Connect with us

Property & Finance

Guidance for reopening your business

Published

on

By John Healy of Healy Insurances

It is heartening to see so many businesses reopen in recent weeks. I hope that the progress can continue so that we see the remaining hospitality businesses back in action shortly.

While there is a raft of information from Government and HSE sources, this week I will briefly outline some items to remember from an insurance perspective.

Contact your insurance advisor before you reopen: You may have reduced cover on your property or liability cover over the closure period and it is important to update this prior to opening your doors. Remember you may have staff on site in advance of reopening so it is vital that your policy covers them.
Review your Health and Safety Statement. This should be a living document and be available to review as needs be. Your COVID-19 safety measures should be included and all employees should sign that they have read and understand the statement.

Obtain Return to Work forms: Before any of the team return to work they will need to complete a return to work form and partake in any necessary training. These documents can be found at www.hse.ie.

Outdoor seating: If you are planning outdoor seating on public owned areas you will need to obtain a permit from Kerry County Council and your insurance policy will need to issue a specific indemnity to the Council. The Council will also require a minimum limit of indemnity of €6.5 million, which is standard practice for all State bodies. If this is your first time undertaking outdoor hospitality then you should include this in your Health and Safety Statement and do a full risk assessment.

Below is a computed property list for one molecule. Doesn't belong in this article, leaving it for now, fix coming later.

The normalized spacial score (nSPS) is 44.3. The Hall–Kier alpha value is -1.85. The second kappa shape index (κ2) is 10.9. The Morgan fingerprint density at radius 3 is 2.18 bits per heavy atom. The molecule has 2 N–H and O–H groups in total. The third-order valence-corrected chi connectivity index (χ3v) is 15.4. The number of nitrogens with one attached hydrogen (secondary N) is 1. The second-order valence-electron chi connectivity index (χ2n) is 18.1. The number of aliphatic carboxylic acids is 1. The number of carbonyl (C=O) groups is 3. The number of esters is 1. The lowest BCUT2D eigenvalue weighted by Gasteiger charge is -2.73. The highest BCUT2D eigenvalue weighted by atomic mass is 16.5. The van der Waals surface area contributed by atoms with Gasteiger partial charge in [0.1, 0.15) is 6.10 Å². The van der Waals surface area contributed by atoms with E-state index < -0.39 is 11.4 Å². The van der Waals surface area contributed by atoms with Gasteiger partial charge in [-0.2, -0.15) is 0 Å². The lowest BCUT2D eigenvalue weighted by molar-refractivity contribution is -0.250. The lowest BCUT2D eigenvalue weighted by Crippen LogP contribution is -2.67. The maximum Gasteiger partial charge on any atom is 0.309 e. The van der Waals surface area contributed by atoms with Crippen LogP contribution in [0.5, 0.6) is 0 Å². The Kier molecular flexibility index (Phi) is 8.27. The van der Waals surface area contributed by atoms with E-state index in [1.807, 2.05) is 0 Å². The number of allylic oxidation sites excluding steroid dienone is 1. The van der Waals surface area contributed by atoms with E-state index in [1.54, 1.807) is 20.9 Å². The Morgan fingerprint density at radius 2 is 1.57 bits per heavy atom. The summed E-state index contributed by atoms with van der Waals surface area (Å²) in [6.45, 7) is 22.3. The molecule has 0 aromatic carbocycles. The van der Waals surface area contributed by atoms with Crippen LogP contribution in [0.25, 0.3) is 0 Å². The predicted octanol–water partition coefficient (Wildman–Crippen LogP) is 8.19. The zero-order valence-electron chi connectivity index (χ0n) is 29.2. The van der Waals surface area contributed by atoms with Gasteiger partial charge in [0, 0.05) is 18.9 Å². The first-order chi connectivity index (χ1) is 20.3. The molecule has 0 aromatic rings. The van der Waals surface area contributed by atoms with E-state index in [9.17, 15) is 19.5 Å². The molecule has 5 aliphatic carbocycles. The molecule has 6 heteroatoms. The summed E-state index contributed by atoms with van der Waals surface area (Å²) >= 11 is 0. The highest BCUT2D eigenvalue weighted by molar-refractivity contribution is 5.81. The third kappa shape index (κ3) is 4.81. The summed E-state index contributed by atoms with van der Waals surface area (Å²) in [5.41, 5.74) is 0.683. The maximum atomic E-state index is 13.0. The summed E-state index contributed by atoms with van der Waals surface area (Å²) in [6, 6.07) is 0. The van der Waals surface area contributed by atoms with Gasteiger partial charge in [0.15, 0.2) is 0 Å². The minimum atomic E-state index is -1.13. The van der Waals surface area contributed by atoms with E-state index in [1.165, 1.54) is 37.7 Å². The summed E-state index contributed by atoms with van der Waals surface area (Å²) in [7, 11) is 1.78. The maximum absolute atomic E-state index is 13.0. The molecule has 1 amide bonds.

Water systems: Put in place control measures to avoid the potential for legionnaire’s disease before your premises reopens.

Inspect plant and equipment: This includes lifts, ventilation and kitchen duct systems and generators. Ensure that your inspection certificates are up to date for any lifting plant including passenger and goods lifts.
Identify and display appropriate warning and safety signage for your premises.

Cleaning: Arrange the appropriate cleaning of your buildings and contents. External cleaning contractors should provide you with a method statement, proof of insurance and when finished written confirmation that the cleaning has been completed to the agreed standard.

The above is not exhaustive but there is a wealth of information available on www.hse.ie and www.hsa.ie for reopening. Finally, the very best of luck to all the hospitality businesses getting back to what they do best. All we need now is that heatwave!

Continue Reading
Advertisement

News

What is an Engineering Statutory Inspection?

By John Healy of Healy Insurances Equipment owners and managers can typically have a diverse, complex and large number of plant and equipment types under their direct control and or supervision. With this comes the legal responsibility to ensure it is safe and that the necessary Health and Safety requirements are being satisfied. An Engineering […]

Published

on

0212024_shutterstock1660979749.jpg

By John Healy of Healy Insurances

Equipment owners and managers can typically have a diverse, complex and large number of plant and equipment types under their direct control and or supervision.

With this comes the legal responsibility to ensure it is safe and that the necessary Health and Safety requirements are being satisfied.

An Engineering policy will ensure that you satisfy the requirements of the Health, Safety & Welfare at Work legislation. Here is a brief outline of some of the most common plant and machinery that falls under this legislation.

* Forklifts and teleporters should be inspected and certified every 12 months
* Vehicle lifting tables should be inspected and certified every 12 months.